Department of Greek & Latin


Pleasure and Grief: Reading ancient literature in the time of Coronavirus

Cicero in his villa at Tusculum by JM Turner

In her article, “What Do the Humanities Do in a Crisis?”, published recently by The New Yorker, Agnes Callard distinguishes two common reactions to the stress and inaction imposed by the lockdown in place in many parts of the world. Some work as much as they possibly can, those who cannot work distract themselves with movies, video games and new hobbies. She notes, however, that the humanities offer us a third option, which consists in turning our inaction into an activity Aristotle called “contemplation” (theôria). Contemplation is an active and fulfilling reflection on the most important (and difficult) topics. This kind of reflection can help us to flourish even in times of difficulty and it guides our attempts to make sense of these times.

Taking our cue from Callard’s insight, we thought we’d suggest some readings from the ancient world which can offer a valuable starting point to our contemplative activity. The first is Epictetus’ Manual, available here. Epictetus was from Asia Minor and spent part of his life as a slave in Rome under Nero. His manual contains ethical advice which is meant to lead its readers to live a morally good life which is also happy. For Epictetus, if we are morally good and wise, we will be happy even in the direst circumstances. About a century before Epictetus, the poet Lucretius composed a beautiful poem entitled On the Nature of Things. In the third book, available here, he grapples with the difficult subject of death, arguing that we should not be afraid of it.

Consolation for death and suffering was one of the vital functions of philosophy in antiquity, and is the central topic of Cicero's philosophical work Tusculan Disputations, which he wrote while in 'lockdown' in his Tusculan villa – in his case, a period of mourning for the death of his beloved daughter. But for the Greeks and Romans, poetry was also a source of pleasure and solace to those stricken by grief or suffering, whether through its deep-dive into the psychology of pain and bittersweet love, such as in the work of the poet Sappho, or through dramatic narratives of gods and mythical heroes, which could both distract us from our own all-too-human suffering and illuminate it. Indeed, mythical epics such as the Odyssey have been recast in recent years by authors such as Margaret Atwood, Derek Walcott and Junot Diaz, to rethink some of the most traumatic experiences of modernity, such as war, slavery and colonialism.

Both these consoling possibilities –  poetry as psychological exploration and as reflective fantasy – can be found in the work of the poet Ovid, who was exiled by the emperor Augustus in 8 CE. Ovid is most known for his fabulous epic poem the Metamorphoses, which showcases him as a poet who speaks uncannily to our own time of confusing uncertainty and dramatic, sometimes terrifying change. Marked by multiple narrators and interwoven narratives, dazzling wit and erudition, it links together hundreds of tales, such as Narcissus and Echo, Pyramis and Thisbe, and Diana and Callisto, under the theme of metamorphosis, or transformation.  For Ovid, change can be physical or psychological; it can be joyously creative or shockingly violent. In its obsession with bodies and desire, transformation and self-fashioning, art and artifice over nature, identity as fluid, unstable and ever-shifting rather than fixed, ‘natural’ and certain, the poem seems both magically strange and strangely modern. (There are many good translations of the Metamorphoses; find one here. Explore the 20th c. British poet Ted Hughes' rendition here).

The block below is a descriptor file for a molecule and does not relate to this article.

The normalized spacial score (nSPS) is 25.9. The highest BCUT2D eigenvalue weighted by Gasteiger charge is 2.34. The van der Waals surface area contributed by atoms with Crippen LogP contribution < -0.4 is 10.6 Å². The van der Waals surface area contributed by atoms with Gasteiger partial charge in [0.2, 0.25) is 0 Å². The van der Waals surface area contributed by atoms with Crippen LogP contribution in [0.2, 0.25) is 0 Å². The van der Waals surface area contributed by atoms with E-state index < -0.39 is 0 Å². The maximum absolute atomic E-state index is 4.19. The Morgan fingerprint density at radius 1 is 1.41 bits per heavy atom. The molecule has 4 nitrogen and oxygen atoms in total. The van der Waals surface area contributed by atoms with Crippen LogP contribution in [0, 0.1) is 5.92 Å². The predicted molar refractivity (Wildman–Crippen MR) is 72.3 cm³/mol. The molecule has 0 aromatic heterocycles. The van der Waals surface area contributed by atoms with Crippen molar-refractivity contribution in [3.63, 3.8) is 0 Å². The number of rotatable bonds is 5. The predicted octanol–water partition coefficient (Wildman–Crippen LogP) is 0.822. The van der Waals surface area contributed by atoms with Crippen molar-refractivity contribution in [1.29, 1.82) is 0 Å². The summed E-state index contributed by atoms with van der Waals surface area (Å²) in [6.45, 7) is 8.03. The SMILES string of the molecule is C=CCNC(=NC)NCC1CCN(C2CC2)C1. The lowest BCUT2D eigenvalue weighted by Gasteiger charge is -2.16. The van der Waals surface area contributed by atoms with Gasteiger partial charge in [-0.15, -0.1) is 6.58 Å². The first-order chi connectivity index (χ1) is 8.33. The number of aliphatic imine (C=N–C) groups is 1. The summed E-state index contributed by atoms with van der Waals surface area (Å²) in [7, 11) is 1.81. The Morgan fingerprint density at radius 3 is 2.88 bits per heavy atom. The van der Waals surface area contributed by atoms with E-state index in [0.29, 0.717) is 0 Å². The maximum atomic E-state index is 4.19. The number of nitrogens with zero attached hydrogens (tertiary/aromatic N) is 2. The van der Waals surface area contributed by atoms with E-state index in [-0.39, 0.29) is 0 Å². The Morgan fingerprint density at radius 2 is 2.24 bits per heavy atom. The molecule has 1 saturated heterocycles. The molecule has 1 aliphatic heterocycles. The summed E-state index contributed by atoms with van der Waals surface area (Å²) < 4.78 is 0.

Why was Ovid exiled? According to Ovid himself, it was punishment for 'a poem and a mistake'. The details of this mysterious offence remain tantalisingly out of reach for us: the 'poem' was probably his controversial guide to seduction, The Art of Love, which offended the morally conservative Augustus, while the mistake may have had something to do with the emperor's disgraced granddaughter Julia. Whatever his crime, this urban-loving aesthete was forced to live out the rest of his life in the small town of Tomis on the Black Sea, far away from the theatres, dinner parties, triumphal processions and libraries of his beloved Rome. Ovid's poetry from Tomis – Sad Songs (Tristia) and Letters from Pontus (Epistulae ex Ponto) – take the form of letters which must navigate the long, treacherous journey back to Rome. Some of these plead (fruitlessly) with the emperor for recall, others remember his wife and his tearful last night in Rome, while still others bewail the (supposedly) uncultured, freezing outpost in which he finds himself abandoned and alone. Yet despite his sorrow, Ovid remains witty and defiant – he may be far away from what he loves, but his imagination can cross borders and his poetry, he is sure, will outlive the emperor himself. He was right.

(You can read more about the resonances of Ovid's exile poetry in the time of coronavirus here.) 

Mairéad McAuley and Elena Cagnoli Fiecconi